Uganda: EHAHRDP Congratulates Gerald Kankya on Winning EU HRD Award

The East and Horn of Africa Human Rights Defenders Project congratulates Gerald Kankya, Program Coordinator of the Twerwaneho Listeners Club (TLC), on winning the inaugural European Union Human Rights Defender Award in Uganda. Mr Kankya was honoured at a reception at the Swedish ambassador’s residence on 2nd May in Kampala.

The European Union (EU) missions and delegation in Uganda established the award to raise awareness on the work of human rights defenders (HRDs). The award recognizes and honors the achievements of an individual human rights defender, active in Uganda, who has made an outstanding contribution to the promotion and protection of human rights during the year 2011.

Three human rights defenders were shortlisted for the award, namely, Geoffrey Ssebagala of the Human Rights Network for Journalists, Stella Murungi of EHAHRDP and Gerald Kankya of  TLC. On 2nd May 2012, Mr Kankya was declared winner of the award for his effort to promote human rights in the community. The achievements of LGBTI human rights defenders Kasha Jacqueline Nabagesera, Executive Director of Freedom and Roam Uganda who won the 2011 Martin Ennals Award, and Frank Mugisha, Executive Director of Sexual Minorities Uganda who won the 2011 Robert F Kennedy Human Rights Award, were also recognized and honoured. SMUG also won the 2011 Rafto Prize.

Mr Kankya was honoured for his work with his colleagues at the Twerwaneho Listeners Club (TLC), which was conceived as a project to sensitize communities in the Rwenzori region about the relevance of freedom of speech and association and holding leaders accountable through open public debate. As TLC coordinator, Mr Kankya provides day-to-day leadership to the organization and plays an active role in its work. He organizes the TLC weekly radio programs, and is part of the team that organizes and conducts human rights training for human rights activists. As the team leader for TLC’s monitoring and documentation project, Mr Kankya is also in charge of advocacy and networking with other local, national and international human rights organizations.

The organization has played a vital role in enhancing the local population’s understanding of and ability to claim their rights. TLC’S key achievements include successfully coordinating a public campaign to have the poorly constructed Fort Portal-Kasese highway rebuilt. In 2011, following increased illegal evictions, corruption and destruction of property of the Tooro kingdom, TLC and the Tooro clan leaders’ council were granted an injunction to prevent kingdom officials from carrying out any administrative duty. A settlement was reached out of court, which saw the restoration of proper administrative systems in Tooro Kingdom.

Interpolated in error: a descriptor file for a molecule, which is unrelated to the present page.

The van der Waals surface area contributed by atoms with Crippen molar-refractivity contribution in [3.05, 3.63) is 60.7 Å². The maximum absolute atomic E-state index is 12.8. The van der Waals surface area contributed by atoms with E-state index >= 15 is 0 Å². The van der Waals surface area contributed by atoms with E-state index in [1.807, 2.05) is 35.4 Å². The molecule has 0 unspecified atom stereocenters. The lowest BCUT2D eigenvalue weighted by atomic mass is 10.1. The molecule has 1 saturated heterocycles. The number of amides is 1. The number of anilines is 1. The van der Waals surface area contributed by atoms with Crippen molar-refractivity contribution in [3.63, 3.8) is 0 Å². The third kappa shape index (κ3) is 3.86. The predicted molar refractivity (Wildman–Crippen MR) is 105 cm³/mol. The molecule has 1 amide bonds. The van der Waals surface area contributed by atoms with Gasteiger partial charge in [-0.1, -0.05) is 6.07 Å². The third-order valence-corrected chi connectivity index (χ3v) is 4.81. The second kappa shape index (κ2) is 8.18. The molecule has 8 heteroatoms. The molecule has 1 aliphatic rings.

Mr Kankya’s work has not been short of challenges, including but not limited to attacks on the radio stations hosting TLC’S programs, suspension of TLC’s shows, arrest and detention by the police. On 1st June, the next hearing will be heard in a case that involves one of TLC’s members, charged with criminal trespass and malicious damage to property. Serious concerns have been raised that the trial has been marred by political influence on the grounds of TLC’s human rights work.

EHARHDP applauds the work of the three nominees, Mr Ssebegala, Ms Murungi and Mr Kankya who despite the challenges faced have continued to be committed to the promotion of human rights. EHAHRDP continues to extend support to human rights defenders across the sub-region to strengthen their work by reducing their vulnerability to the risk of persecution and by enhancing their capacity to effectively defend human rights, and recognizes the continued efforts of the EU delegation and the diplomatic missions of EU member states and other countries to support HRDs in Uganda.

For more information, please contact:

Hassan Shire, Executive Director at [email protected] or +256 772 753 753

Rachel Nicholson, Advocacy Officer at [email protected] or +256 312 265 821


Human Rights Defender of the month: Kasale Maleton Mwaana

Kasale’s human rights activism precedes his years. The son of pastoralist parents from Ngorongoro district in northern Tanzania, he grew up seeing his parents and entire community having to defend their land and way of life against authorities who thought their lands could be put to better use. Now, at 25, Kasale is already one of the most recognizable advocates of his people’s cause, much to the ire of Tanzanian authorities.
“Our people’s struggle goes back many generations. It started with the pushing out of our forefathers from Serengeti to gazette Serengeti National Park in 1959, and then further evictions from the Ngorongoro crater to gazette the Ngorongoro conservation area in 1975. Since then, every generation has had to resist further evictions. It’s now my generation’s turn,” he says.